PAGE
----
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Exploratory Testing in Agile

What is hardware and software testing?

In simple words, testing is finding out whether the expected functionalities/requirements are working the way they are supposed to and to make sure it is defects free. It’s a process of identifying errors or missing requirements, thus improving the quality of our deliverables.

In computer hardware and software development, testing is used at key checkpoints in the overall process to determine whether objectives are being met.

There are many different types and methods of testing.

So, where does exploratory testing in agile fall?

Many wonder if exploratory testing is important. As a Quality Analyst (QA), I would like to assert that, yes, it is an essential part of testing. Many people are confused by exploratory testing and agree with one or more of the following statements:

  • Adhoc Testing: Something done without a plan.
  • Experience Based: Only those with good experience in testing can perform exploratory testing.
  • No Product Knowledge: When you don’t know the product enough, you do exploratory testing.
  • No Specs: When there are no requirement documents, exploratory testing is useful.
  • At the End of All Testing: When there is time left after doing all types of testing, exploratory testing is done

Exploratory testing is a formal approach of testing that involves simultaneous learning, test schematizing, and test execution. The testers explore the application and learn about its functionalities by discovery and learning methods. They then use exploratory test charters to direct, record, and track the exploratory test session’s observations. It is a hands-on procedure in which testers perform minimum planning and maximum test exploration.

Here, the tester is at the center. There is a continuous process that he/she undergoes. The activities like learning, planning, executing and recording happen simultaneously. If we separate these activities, then it becomes a scripted testing.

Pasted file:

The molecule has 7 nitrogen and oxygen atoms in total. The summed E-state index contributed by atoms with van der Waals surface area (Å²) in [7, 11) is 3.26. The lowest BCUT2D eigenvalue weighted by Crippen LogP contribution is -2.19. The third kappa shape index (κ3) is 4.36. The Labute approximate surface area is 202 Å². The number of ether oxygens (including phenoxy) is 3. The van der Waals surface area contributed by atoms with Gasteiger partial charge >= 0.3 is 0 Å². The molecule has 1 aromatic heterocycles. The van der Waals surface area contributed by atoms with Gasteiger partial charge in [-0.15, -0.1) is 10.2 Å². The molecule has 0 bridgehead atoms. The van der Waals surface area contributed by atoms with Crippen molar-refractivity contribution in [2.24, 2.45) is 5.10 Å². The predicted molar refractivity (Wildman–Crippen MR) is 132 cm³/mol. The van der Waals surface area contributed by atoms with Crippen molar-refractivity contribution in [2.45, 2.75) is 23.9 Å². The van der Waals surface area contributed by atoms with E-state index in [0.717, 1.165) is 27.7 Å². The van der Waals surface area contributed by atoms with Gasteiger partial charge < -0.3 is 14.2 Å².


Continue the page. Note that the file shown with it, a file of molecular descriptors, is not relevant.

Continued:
So, if you have a feature to be tested, here are two approaches:

Approach 1 – Scripted testing:

  • Understand the feature using requirements documents/user stories/ wireframe etc.
  • Write detailed test cases and acceptance criteria.
  • Start testing by executing the cases in order until you complete all the cases. Mark the ones as pass or fail.
  • File bugs for the ones that failed.
  • Write a test case for the failed ones.
  • Reverify and retest the build with fixes and release.

Approach 2 – Exploratory Testing in Agile

  • Understand the requirements document/wireframe/user story.
  • Consider it as one of the references, and search for more references. Understand the use-case of the feature, talk to the stakeholders, interact with the product.
  • Create a lightweight document of test ideas, feature maps or product coverage outlines.
  • Come up with more questions to understand the context better.
  • Interact with the product, note new test ideas, file bugs, and issues, update product coverage outlines and it is a loop.
  • If some ideas don’t make sense, discard and replace them with meaningful ideas related to the risk and project context

In Approach 1, the script dictates what you do. You will execute all the cases in order, even if you know that you are not learning anything about the product. This is an example of the Scripted Approach to testing.

In Approach 2, the tester decides what to do. There is continuous learning and the learning highly influences the next test from the previous test. This is an example of an exploratory approach to testing.

Before starting exploratory testing, one must keep in mind the following things:

  • Product Quality Assessment.
  • Keeping track of issues raised during this type of test.
  • Write test cases by observations gathered by going through an application.
  • Execution of test cases.

If there’s a testing type that offers full, genuine freedom to the tester, it’s exploratory testing. Without any documentation or preliminary planning, the QA engineer tests the software to verify its overall quality. The trick is in the tester’s skills, experience and ability to invent test cases and find bugs “on the go.” In my next blog, I will cover how Scrum & Exploratory testing go hand-in-hand!

Author: Nandini Rao | nrao@withum.com

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